A new oral history radio piece played over a unique radio system that uses the salt water of the estuary itself to transmit sound. The technology used has been developed specifically for Estuary 2016, in collaboration with Tony Churnside and Nick Piggott. What the River Told Me is installed on LV21, at St Andrew’s Quay in Gravesend.

Photo by Benedict Johnson

Dan Thompson, Empire and Arcardia (2016)
Following a residential Culture LAB at Metal in Southend, three new works exploring themes of empire and arcadia, immigration and emigration. The MV Empire Windrush and the SS Arcadia both docked at Tilbury. Signal flags have been installed simultaneously in Margate (on the outer reaches of the south bank of the Estuary in Kent), and in Tilbury (on the north bank in Essex). The flags are accompanied by a reading room, with a wide range of collected and donated books on the same themes, onboard LV21, at St Andrew’s Quay in Gravesend.

Photo by Benedict Johnson

Photo by Michaela Freeman

Anna Lucas, Little White Feather and the Hunter (2008)
Following an encounter with a lute playing Pocahontas enthusiast in Essex, Lucas travelled around Virginia in the US using the local legend of Pocahontas (who died in Gravesend in 1617) as a virtual guide. This film presents academic and personal accounts of episodes in the life of Pocahontas including interviews with a Chelmsford anthropologist and ancestors of the Powhatan tribe. The work navigates the delicate and passionate opinions of the diverse storytellers, without attempting to uphold factual accuracy, but instead revealing different forms of truth and knowledge. The voices are accompanied by images of hunting and fishing in the estuary landscapes of Essex and Chesapeake Bay, and features shanties and specially written folksongs sung on location in Harwich.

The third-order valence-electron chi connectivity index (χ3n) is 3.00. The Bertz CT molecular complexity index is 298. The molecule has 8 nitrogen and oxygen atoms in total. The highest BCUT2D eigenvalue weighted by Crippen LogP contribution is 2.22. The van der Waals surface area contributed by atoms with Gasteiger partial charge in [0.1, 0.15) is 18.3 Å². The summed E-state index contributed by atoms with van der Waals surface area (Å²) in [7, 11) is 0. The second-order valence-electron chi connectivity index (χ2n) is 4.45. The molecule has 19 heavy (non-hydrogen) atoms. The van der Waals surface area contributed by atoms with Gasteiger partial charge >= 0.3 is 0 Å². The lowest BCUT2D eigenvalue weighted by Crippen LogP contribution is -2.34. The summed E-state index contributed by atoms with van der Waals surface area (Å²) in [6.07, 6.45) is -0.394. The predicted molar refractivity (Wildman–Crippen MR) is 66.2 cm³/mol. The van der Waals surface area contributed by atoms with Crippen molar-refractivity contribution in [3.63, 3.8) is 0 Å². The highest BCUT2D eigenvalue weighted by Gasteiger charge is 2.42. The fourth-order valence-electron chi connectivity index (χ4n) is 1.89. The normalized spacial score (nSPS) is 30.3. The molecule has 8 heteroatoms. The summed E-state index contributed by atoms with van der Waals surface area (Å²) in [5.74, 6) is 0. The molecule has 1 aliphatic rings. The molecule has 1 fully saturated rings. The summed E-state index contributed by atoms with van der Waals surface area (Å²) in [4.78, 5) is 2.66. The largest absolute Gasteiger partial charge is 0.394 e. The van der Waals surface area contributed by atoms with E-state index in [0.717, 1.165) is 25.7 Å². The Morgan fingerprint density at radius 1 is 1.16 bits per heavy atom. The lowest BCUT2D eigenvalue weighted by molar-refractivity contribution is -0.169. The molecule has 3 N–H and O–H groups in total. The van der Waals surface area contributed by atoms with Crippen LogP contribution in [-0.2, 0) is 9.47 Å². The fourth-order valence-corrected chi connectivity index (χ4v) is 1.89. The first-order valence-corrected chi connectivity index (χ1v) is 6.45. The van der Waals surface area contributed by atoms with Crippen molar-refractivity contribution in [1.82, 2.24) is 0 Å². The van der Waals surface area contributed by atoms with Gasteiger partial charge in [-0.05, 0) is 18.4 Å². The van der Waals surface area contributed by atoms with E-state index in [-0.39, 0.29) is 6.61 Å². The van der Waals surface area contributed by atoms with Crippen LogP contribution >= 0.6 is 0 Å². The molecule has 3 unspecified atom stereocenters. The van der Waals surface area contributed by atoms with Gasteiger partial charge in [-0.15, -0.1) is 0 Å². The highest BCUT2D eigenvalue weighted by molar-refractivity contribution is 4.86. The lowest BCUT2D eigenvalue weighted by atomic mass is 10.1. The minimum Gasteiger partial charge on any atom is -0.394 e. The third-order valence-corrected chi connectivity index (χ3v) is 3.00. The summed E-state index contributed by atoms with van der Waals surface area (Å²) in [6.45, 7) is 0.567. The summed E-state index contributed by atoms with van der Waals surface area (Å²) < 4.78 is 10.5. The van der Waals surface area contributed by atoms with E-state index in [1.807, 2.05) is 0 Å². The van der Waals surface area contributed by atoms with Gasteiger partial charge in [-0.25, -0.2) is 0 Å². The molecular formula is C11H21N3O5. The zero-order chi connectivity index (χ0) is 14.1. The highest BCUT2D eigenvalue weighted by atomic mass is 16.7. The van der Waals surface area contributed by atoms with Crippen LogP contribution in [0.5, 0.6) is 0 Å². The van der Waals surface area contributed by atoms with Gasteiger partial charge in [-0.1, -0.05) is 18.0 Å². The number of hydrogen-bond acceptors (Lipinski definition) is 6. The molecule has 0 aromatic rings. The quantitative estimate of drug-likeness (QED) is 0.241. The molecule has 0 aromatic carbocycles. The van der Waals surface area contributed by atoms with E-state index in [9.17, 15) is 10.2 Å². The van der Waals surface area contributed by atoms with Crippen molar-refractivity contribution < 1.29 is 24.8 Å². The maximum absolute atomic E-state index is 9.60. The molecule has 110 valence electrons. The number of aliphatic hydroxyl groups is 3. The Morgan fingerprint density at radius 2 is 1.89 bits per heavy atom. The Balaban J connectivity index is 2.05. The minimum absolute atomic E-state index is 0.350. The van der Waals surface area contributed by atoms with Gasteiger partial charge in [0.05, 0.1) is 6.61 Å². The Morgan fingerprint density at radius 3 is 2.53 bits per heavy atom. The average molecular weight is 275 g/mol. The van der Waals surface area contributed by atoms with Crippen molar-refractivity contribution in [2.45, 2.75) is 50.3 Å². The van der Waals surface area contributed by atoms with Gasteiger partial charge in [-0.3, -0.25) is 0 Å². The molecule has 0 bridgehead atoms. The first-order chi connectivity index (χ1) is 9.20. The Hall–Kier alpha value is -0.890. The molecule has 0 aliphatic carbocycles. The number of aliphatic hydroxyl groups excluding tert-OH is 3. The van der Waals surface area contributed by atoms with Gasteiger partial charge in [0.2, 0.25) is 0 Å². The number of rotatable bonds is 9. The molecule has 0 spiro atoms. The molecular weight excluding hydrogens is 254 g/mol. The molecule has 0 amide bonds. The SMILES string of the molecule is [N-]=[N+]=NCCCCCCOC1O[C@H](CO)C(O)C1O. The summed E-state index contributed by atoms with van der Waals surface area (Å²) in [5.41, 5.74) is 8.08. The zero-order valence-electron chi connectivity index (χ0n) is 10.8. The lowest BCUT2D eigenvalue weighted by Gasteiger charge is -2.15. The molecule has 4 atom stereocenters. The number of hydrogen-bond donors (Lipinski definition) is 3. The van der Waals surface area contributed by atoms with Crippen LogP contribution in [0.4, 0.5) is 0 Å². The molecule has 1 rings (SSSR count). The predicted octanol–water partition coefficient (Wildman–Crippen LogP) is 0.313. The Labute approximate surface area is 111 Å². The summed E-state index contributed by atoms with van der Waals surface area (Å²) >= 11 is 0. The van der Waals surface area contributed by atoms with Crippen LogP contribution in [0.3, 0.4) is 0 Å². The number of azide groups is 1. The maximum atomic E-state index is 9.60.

Photo by Benedict Johnson

Katrin Albrecht, Cut From The Same Cloth (2016)
Deconstructed and abstract flags of western nations cut together with those of Syria, Afghanistan and Iraq only hint at their former representational function, with new, serendipitous, patterns signifying the commonalities between nations and human beings. Exhibited for the duration of Estuary 2016 in Gravesend High Street.

Photo by Benedict Johnson

Artists

When

11:00-16:00

Where

Tilbury Cruise Terminal, Ferry Road, Tilbury, Thurrock, RM18 7NG

Travel

DIRECTIONS AND PARKING DETAILS FOR:-

Tilbury Cruise Terminal, Ferry Road, Tilbury RM18 7NG 

BY RAIL

From London
High Speed from St Pancras to Gravesend (25min) - short walk to Gravesend Ferry (5 min) - Ferry direct to Tilbury Cruise Terminal Landing Stage (5 min).   Special Ferry Services agreed for Fri 16 Sept between 6pm and 9pm and  Sun 18 Sept running on the usual Saturday timetable.  See timetable here.

Or 
From Southend / London
C2C to Tilbury Town (from London Fenchurch St in London)
Then short bus ride from station - No. 99 (not Sundays).  Please note – we will operate a special shuttle service for opening event on Fri 16 Sept and during the weekend of 17/18 Sept.

 

BY ROAD

From the West (London)
M25 / Junction 30 /A13 eastbound (Tilbury and Southend).
Exit onto A1089/ Dock Approach Rd Continue to follow A1089.
Take 2nd exit at the "ASDA / McDonalds" roundabout  to Port.
Continue past the Port of Tilbury entrance on the right
Continue as far as the road takes you. Cruise Terminal at the end.

From The East (Southend / Basildon / Pitsea..) 
Follow the A13 towards the M25 and leave at the A1089 exit.
Continue as above.

From Kent
Travel to Gravesend High Street - Parking available - short walk to Gravesend to Tilbury Ferry Terminal. Ferry direct to Tilbury Cruise Terminal Landing Stage.  Please note:  Special Ferry Services agreed for Fri 16 Sept between 6pm and 9pm and  Sun 18 Sept running on the usual Saturday timetable.  See timetable here.

 

Previous Raga Dawn
Katrin Albrecht

Register with us:

Get the latest news straight to your inbox!

Instagram

Made possible by